According to a recent article, the recession has caused an uptick in hotel thefts. But you can take precautions to protect yourself from crime and other emergencies. Whether you’re traveling for business or pleasure, alone or with others, there are basic hotel safety protocols to keep in mind.
SafetravelRX, an app designed to keep you safe while traveling, has seven tips to ensure your hotel stay is enjoyable and drama free. Here’s what you should keep in mind:
1. Before check-in
Do enough research before you book to know that your chosen hotel isn’t in a sketchy neighborhood.
Invest in a door stopper, whether you’re staying at a budget hotel or a luxury resort. A small rubber one from the dollar store is fine; a fancier steel one runs about $25. Alternatively, a door alarm, which hangs from the knob, costs about $15 and shrieks at a painful 120 decibels if the door is opened before the alarm is turned off.
2. At check-in
Request a room between the 2nd and 6th floors, ideally between floors 2 and 4. Stay away from ground-floor rooms, especially if they open to a public space like a courtyard. Anything above six stories makes it hard for the fire department to reach you on a ladder.
Always keep an eye on your luggage. Don’t allow the bellman to put your bags on a trolley that’s unattended.
Don’t forget to get your ID and credit card back from the clerk.
3. Before you enter your room
Before entering your room, make sure you know where the stairs are. Count the number of doors (or steps) between your room and the fire door. That way, if the hall is filled with smoke, you’ll know where to go and how far away it is.
Once inside, look around to ensure no one is hiding in your room. This may sound crazy, but this is especially important with hotels that are still using traditional room keys, not electronic key cards, as duplicates may have fallen into the wrong hands.
4. When you’re inside your room
Always keep the door bolted when you’re inside. If there’s a door to an adjoining room, ensure it’s locked. Also, make sure your door closes completely (meaning it doesn’t catch on the carpeting).
Never prop your door open, even if it’s just to go to the ice machine.
If someone knocks, claiming to be room service, maintenance, or even security staff, either call the front desk to confirm or ask the person to show their photo ID.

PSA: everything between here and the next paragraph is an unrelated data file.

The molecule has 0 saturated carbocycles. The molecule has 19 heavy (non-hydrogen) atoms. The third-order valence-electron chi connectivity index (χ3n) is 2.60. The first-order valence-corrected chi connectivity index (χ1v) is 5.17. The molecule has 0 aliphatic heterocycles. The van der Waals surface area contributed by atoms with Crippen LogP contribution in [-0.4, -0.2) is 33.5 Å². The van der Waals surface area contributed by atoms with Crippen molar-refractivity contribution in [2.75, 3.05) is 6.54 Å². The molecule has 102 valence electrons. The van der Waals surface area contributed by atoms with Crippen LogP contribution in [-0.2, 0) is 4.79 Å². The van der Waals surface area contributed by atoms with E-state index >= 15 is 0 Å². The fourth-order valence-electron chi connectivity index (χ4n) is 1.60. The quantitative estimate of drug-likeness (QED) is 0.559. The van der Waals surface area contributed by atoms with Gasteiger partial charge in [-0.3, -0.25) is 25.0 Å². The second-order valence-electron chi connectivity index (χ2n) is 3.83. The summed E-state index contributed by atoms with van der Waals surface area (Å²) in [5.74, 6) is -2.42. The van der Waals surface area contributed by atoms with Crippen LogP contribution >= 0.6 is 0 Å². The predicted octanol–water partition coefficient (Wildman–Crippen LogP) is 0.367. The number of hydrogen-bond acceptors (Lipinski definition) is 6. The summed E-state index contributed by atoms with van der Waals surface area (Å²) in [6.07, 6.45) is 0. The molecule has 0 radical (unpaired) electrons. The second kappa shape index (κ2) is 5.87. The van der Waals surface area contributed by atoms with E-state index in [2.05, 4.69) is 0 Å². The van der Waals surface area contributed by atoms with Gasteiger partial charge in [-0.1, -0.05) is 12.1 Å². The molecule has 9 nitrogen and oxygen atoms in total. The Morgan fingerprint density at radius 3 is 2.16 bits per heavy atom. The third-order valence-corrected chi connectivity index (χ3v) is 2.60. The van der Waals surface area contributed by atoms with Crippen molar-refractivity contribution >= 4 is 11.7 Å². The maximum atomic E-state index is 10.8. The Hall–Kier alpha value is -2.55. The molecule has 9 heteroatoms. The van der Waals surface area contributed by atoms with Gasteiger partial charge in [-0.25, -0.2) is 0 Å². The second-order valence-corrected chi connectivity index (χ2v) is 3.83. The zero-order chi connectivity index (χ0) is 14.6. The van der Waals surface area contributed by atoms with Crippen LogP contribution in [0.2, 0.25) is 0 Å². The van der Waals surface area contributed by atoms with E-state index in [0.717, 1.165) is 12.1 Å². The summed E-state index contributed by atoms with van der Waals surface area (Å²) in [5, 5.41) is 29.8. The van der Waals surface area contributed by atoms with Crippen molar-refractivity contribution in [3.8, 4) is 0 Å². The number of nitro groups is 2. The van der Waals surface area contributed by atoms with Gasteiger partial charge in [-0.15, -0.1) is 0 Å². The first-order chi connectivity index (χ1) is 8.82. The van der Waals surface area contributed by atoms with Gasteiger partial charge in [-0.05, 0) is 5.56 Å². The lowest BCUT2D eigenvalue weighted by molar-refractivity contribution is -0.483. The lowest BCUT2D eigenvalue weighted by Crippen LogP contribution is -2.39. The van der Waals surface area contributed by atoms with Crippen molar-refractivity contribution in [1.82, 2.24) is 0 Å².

Use the peephole before opening the door to anyone.
Have a flashlight at hand, either one you carry or the one on your phone. You’ll need it if the power goes out.
Use a VPN when you connect to the hotel Wi-Fi. This also holds true when you use your device (laptop, tablet, phone) in the hotel’s public space (lobby, bar, restaurant, meeting rooms, fitness center, etc.).
Lock your luggage and keep valuables out of sight. An opportunistic thief will be deterred if it’s not immediately clear there’s something worth stealing.
Keep your curtains drawn, especially if your room can be seen from the street.
Put your room key, wallet or purse, and phone next to the bed when you go to sleep. If there’s an emergency and you must quickly evacuate, you’ll have what you need for whatever comes next.
If you stay at a property with a terrace, don’t sleep with the door open.
5. When you temporarily leave
Take the hotel’s business card wherever you go. That way, a taxi or ride-share driver can plug the address into their GPS. That’s especially helpful when you’re staying in a country where you don’t speak the language or in a city with several properties of the same brand.
Whenever you leave your room, make it seem like someone is still in it. Keep a light on and the TV sound on low. Hang the do not disturb sign on the doorknob.
6. Guard your room number
Don’t keep your key in its paper sleeve—if your purse or wallet is stolen, a thief will know where you’re staying and in which room. Similarly, don’t say anything in a public space that indicates where you’re going (meaning you shouldn’t ever say something like “we’re meeting in room 1157, right?).
If you request any deliveries (such as takeout food or packages), instruct the delivery service to leave them at the front desk and retrieve them yourself.
When you charge anything to your room, use your last name rather than your room number.
7. Miscellaneous tips
If you feel like you’re being followed, or if someone is paying too much attention to you for your comfort, don’t go directly to your hotel room. Go to the front desk and explain your concern and ask for a security guard to escort you. Don’t get in the elevator with any suspicious person; let them go in first and let the doors close behind them. If you feel like you’re being followed by someone getting off the elevator with you on your floor, pretend you’ve forgotten something and take the elevator back to the lobby.
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